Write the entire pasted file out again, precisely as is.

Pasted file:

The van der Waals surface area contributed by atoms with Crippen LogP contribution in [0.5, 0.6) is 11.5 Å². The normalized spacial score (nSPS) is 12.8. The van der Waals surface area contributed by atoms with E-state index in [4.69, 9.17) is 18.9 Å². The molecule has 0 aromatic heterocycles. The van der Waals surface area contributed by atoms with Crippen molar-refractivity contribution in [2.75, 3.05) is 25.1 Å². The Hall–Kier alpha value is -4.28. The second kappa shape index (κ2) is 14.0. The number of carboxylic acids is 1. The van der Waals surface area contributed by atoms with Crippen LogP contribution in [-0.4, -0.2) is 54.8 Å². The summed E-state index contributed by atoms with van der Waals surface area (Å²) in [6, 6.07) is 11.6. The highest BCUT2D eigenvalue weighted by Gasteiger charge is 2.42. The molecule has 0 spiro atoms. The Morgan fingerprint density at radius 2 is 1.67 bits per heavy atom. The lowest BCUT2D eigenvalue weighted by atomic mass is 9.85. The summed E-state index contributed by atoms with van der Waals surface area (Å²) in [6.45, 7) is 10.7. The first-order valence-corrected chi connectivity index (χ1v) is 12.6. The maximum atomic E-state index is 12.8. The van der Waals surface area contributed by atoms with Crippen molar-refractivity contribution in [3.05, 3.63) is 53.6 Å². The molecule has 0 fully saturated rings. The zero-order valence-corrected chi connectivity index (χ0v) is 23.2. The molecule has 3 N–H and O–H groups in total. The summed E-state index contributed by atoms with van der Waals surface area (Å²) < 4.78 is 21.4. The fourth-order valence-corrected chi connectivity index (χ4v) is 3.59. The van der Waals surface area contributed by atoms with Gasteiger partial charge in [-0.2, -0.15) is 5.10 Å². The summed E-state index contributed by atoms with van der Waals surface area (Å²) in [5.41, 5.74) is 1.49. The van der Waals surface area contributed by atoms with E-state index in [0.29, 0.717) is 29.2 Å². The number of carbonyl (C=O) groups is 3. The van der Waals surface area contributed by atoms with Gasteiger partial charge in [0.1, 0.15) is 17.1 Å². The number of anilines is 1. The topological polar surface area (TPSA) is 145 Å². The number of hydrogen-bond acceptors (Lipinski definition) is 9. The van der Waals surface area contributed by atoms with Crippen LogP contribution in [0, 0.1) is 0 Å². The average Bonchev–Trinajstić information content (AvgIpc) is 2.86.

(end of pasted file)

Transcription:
The van der Waals surface area contributed by atoms with Crippen LogP contribution in [0.5, 0.6) is 11.5 Å². The normalized spacial score (nSPS) is 12.8. The van der Waals surface area contributed by atoms with E-state index in [4.69, 9.17) is 18.9 Å². The molecule has 0 aromatic heterocycles. The van der Waals surface area contributed by atoms with Crippen molar-refractivity contribution in [2.75, 3.05) is 25.1 Å². The Hall–Kier alpha value is -4.28. The second kappa shape index (κ2) is 14.0. The number of carboxylic acids is 1. The van der Waals surface area contributed by atoms with Crippen LogP contribution in [-0.4, -0.2) is 54.8 Å². The summed E-state index contributed by atoms with van der Waals surface area (Å²) in [6, 6.07) is 11.6. The highest BCUT2D eigenvalue weighted by Gasteiger charge is 2.42. The molecule has 0 spiro atoms. The Morgan fingerprint density at radius 2 is 1.67 bits per heavy atom. The lowest BCUT2D eigenvalue weighted by atomic mass is 9.85. The summed E-state index contributed by atoms with van der Waals surface area (Å²) in [6.45, 7) is 10.7. The first-order valence-corrected chi connectivity index (χ1v) is 12.6. The maximum atomic E-state index is 12.8. The van der Waals surface area contributed by atoms with Crippen molar-refractivity contribution in [3.05, 3.63) is 53.6 Å². The molecule has 0 fully saturated rings. The zero-order valence-corrected chi connectivity index (χ0v) is 23.2. The molecule has 3 N–H and O–H groups in total. The summed E-state index contributed by atoms with van der Waals surface area (Å²) < 4.78 is 21.4. The fourth-order valence-corrected chi connectivity index (χ4v) is 3.59. The van der Waals surface area contributed by atoms with Gasteiger partial charge in [-0.2, -0.15) is 5.10 Å². The summed E-state index contributed by atoms with van der Waals surface area (Å²) in [5.41, 5.74) is 1.49. The van der Waals surface area contributed by atoms with E-state index in [0.29, 0.717) is 29.2 Å². The number of carbonyl (C=O) groups is 3. The van der Waals surface area contributed by atoms with Gasteiger partial charge in [0.1, 0.15) is 17.1 Å². The number of anilines is 1. The topological polar surface area (TPSA) is 145 Å². The number of hydrogen-bond acceptors (Lipinski definition) is 9. The van der Waals surface area contributed by atoms with Crippen LogP contribution in [0, 0.1) is 0 Å². The average Bonchev–Trinajstić information content (AvgIpc) is 2.86.